Greek poultry firms fear the worst from spreading bird flu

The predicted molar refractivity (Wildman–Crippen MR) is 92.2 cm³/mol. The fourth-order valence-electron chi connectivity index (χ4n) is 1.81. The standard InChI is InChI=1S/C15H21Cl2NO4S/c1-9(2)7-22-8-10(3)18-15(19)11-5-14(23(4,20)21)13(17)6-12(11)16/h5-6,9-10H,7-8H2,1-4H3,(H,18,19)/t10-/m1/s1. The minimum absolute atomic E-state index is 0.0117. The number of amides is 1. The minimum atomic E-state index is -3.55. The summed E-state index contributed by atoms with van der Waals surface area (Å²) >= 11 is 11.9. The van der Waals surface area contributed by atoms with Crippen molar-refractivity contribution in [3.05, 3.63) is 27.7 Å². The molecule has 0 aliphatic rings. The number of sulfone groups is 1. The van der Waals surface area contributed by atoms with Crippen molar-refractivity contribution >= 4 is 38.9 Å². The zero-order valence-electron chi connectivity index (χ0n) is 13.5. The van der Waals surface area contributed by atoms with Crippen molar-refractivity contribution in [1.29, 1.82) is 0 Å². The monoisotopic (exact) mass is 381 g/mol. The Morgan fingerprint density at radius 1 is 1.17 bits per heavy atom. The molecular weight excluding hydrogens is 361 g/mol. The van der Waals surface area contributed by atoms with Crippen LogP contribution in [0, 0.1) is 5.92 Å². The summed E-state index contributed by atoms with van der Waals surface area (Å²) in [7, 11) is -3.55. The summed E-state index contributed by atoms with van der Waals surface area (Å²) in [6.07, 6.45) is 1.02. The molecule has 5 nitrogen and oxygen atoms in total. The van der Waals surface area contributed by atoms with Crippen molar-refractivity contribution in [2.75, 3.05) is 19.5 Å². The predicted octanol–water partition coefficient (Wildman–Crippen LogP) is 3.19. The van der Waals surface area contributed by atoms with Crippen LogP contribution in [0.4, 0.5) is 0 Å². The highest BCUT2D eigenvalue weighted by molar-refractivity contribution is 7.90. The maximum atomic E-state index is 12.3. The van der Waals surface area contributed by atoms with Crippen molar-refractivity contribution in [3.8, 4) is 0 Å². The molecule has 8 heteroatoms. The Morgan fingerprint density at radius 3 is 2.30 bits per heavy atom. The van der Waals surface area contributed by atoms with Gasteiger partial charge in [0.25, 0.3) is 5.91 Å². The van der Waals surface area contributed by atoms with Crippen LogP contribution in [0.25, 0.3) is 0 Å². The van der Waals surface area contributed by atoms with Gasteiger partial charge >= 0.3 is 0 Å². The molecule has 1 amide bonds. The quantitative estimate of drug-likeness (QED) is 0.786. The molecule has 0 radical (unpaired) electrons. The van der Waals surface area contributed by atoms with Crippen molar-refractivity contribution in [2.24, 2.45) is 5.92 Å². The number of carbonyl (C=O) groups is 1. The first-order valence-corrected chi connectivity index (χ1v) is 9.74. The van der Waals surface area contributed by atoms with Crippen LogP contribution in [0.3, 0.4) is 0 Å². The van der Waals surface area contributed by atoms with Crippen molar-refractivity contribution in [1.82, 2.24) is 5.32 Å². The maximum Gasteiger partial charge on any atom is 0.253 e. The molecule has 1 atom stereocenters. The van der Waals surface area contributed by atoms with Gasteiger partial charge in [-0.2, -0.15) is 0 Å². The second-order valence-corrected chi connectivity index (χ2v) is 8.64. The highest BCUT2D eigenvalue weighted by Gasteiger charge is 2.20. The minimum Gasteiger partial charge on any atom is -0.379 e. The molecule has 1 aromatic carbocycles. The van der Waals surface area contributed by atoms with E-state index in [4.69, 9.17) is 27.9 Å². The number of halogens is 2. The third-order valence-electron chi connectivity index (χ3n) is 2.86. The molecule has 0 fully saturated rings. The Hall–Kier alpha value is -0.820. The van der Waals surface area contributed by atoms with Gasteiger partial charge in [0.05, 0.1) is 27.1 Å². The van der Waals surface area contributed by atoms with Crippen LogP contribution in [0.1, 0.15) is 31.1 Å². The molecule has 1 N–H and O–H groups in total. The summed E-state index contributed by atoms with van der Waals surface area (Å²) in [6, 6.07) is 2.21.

Greece’s poultry industry, employing tens of thousands of people is only months away from collapse after a massive drop in sales due to bird flu, the poultry business federation’s chief said yesterday. «Give it another two or three months and we can then talk about a complete disaster, the end of our sector,» federation chief Spyros Nonikas told Reuters. «We are on the brink of collapse and no half measure is going to save us now.» Greece, among the first European countries to detect the deadly H5N1 bird flu in wild fowl last month, has so far confirmed 32 cases in swans and geese. It has yet to detect any cases in domestic farm poultry. «It does not matter that none has been found there. People have stopped buying chicken, people have stopped eating chicken in restaurants,» Nonikas said angrily. The H5N1 strain of bird flu has spread with alarming speed in recent weeks across Europe, Africa and parts of Asia. The more it spreads, the greater the fears of the virus mutating into a form that could easily pass from one person to another, triggering a pandemic in which millions could die. Bird flu is hard to catch but people can contract it after coming into contact with infected birds. So far, the World Health Organization says 98 people have died from bird flu around the world. Nonikas said that following an initial 80 percent drop in sales late last year when a suspected case was detected, sales for the past three months were down around 70 percent. That would be enough to cost some 6,000 jobs by this summer if nothing changes. «We say by June or July a total of 6,000 employees will have to be laid off because businesses will not be able to meet their financial obligations any more,» he said. No recovery in sight Another 7,000 jobs indirectly linked to poultry producers, including in restaurants and supermarkets, could be lost, he added. «The only way out of this is if the Prime Minister declares a state of emergency in our sector and the government takes over all payments for debts, wages and other obligations,» Nonikas said. «Just like it does in a natural disaster.» The federation has estimated in the past five months the sector has lost about 150 million euros ($182.6 million) and an additional 25 million more are lost each month. «We have some tens of thousands of tons of frozen chicken in stock and close to 1.5 million eggs which we will have to dispose of at some point,» Nonikas said. Asked whether he saw the potential of a recovery any time soon, Nonikas said that this was as good as impossible. «I do not see any recovery soon. It will take years until people start eating chicken as they did before the outbreak of bird flu,» he said. (Reuters)